And They’re Off! Chariot Races in Ogden

Chariot Races in Ogden: On a balmy winter day in Ogden, the Golden Spike Arena grandstand is filled with eager spectators awaiting the starting gate to open


Chariot races in Ogden, Utah
Photos by Bryan Butterfield. imageandfilm.com

“It’s an adrenaline rush!” Fourteen-year-old Hutch Udy from Tremonton lights up as he shares his plan to continue in his family’s 70-year old tradition of chariot racing.

On a balmy winter day in Ogden, the Golden Spike Arena grandstand is filled with eager spectators awaiting the starting gate to open. “And they’re off!” the starter shouts.  Two chariots abreast, pulled by teams of muscled quarter horses, lunge full speed ahead. The crowd roars, cheering for their team. For 440 yards (a quarter-mile) the announcer calls the position of each team over the short stretch and to the finish line; 23 seconds of excitement and it’s over!

After the race results are called, the onlookers have only a few minutes to catch their breath as the pony horses come to escort the teams back to their trailers and guide a new team to the starting gate. The anticipation builds yet again as the next exhilarating race commences with fresh teams.

Chariot races in Ogden, Utah at Golden Spike Arena

Meanwhile, on the backside, the keepers cool the horses after their run, often taking up to 30 minutes to get heart rates and temperatures back to normal. Then the pampering begins for the well-deserving athletes. Whether they win or lose, they are all treated like champions after each race. Baths, massages, wraps, and a lot of love go into the post-race care. Peggy, a horse owner,said, “We care for our horses 24/7. We eat, drink and breathe them. Their care and safety is our number one priority.”

The teams mostly come from Idaho, Wyoming, and Utah. Jason Udy of Tremonton, recalled the story of cutter and chariot racing being passed down in his family from his father and grandfather. His love of the sport and for the horses in his care is quite contagious. Jason is teaching his son, Hutch, the same love and respect. “We love our horses. We are with them every single day. They eat before we do,” Jason explained, as Hatch nodded in confirmation. “This is more than a hobby. It’s all about friends and family. That’s why we do it.”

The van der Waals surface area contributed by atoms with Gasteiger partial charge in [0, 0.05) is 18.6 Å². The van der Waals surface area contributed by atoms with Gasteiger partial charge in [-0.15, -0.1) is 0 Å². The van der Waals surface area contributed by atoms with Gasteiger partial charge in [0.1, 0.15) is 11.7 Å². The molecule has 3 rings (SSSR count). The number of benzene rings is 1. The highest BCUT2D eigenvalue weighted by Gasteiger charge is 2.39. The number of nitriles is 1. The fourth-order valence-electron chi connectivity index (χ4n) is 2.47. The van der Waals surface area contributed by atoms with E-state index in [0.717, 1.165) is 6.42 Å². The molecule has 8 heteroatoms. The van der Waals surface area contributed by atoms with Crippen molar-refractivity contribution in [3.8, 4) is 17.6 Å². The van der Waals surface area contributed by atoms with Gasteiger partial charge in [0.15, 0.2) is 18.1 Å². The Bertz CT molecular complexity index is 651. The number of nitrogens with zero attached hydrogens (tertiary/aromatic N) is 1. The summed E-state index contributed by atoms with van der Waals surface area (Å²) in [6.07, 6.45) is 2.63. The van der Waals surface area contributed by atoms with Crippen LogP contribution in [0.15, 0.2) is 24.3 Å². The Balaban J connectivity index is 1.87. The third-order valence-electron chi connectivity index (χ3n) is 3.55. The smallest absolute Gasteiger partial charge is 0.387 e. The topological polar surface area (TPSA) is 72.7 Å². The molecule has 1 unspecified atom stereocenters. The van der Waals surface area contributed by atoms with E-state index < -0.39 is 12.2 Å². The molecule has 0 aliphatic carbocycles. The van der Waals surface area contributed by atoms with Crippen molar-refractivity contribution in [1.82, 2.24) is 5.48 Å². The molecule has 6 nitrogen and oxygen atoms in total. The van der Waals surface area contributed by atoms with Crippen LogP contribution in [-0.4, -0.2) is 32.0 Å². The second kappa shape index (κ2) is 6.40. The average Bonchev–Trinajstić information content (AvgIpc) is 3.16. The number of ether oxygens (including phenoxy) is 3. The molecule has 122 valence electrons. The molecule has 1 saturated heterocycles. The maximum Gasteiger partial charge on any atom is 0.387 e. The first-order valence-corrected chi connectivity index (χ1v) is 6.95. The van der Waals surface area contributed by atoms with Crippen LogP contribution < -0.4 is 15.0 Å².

One of the other racing teams expounded on the importance of teamwork and family. “Not one of us can do this on our own. It takes all of us working together to make this work.”

Jason’s uncle, Jess Udy, has been racing his chariot teams for the last 55 years. His team of champion geldings, 5-year-old Four Square and 7-year-old Train Story, have won the last four events. That is a record-winning streak. When asked what it takes to have a championship team, he answered with a grin, “A good horse and a lot of luck.” “And a good trainer,” another man called out from a nearby pick-up truck—most likely the trainer. “These horses have a good disposition,” Jess added. “I just keep scratching my head and thinking that maybe we do have something here.”

Chariot racing is the modern iteration of cutter racing—one of the oldest of the equine sports—dating back to the ancient Olympics. If images of the film Ben-Hur pop in your head, you would be correct. In the Mountain West, the sport gained popularity in the 1920s. Farmers would pass the winter months racing their sled wagons on the main streets using their workhorses. Over time, the sleds evolved into lightweight wheeled chariots, and by the 1980s, the equipment became standard and chariot racing took off.

The Golden Spike Arena and track were built in 1988. Before that, the races were held in varying locations, including private farms and fields. The team members today agreed that this is the best track and that is why so many of them are willing to travel the distance each weekend of the season.

See you at the races!


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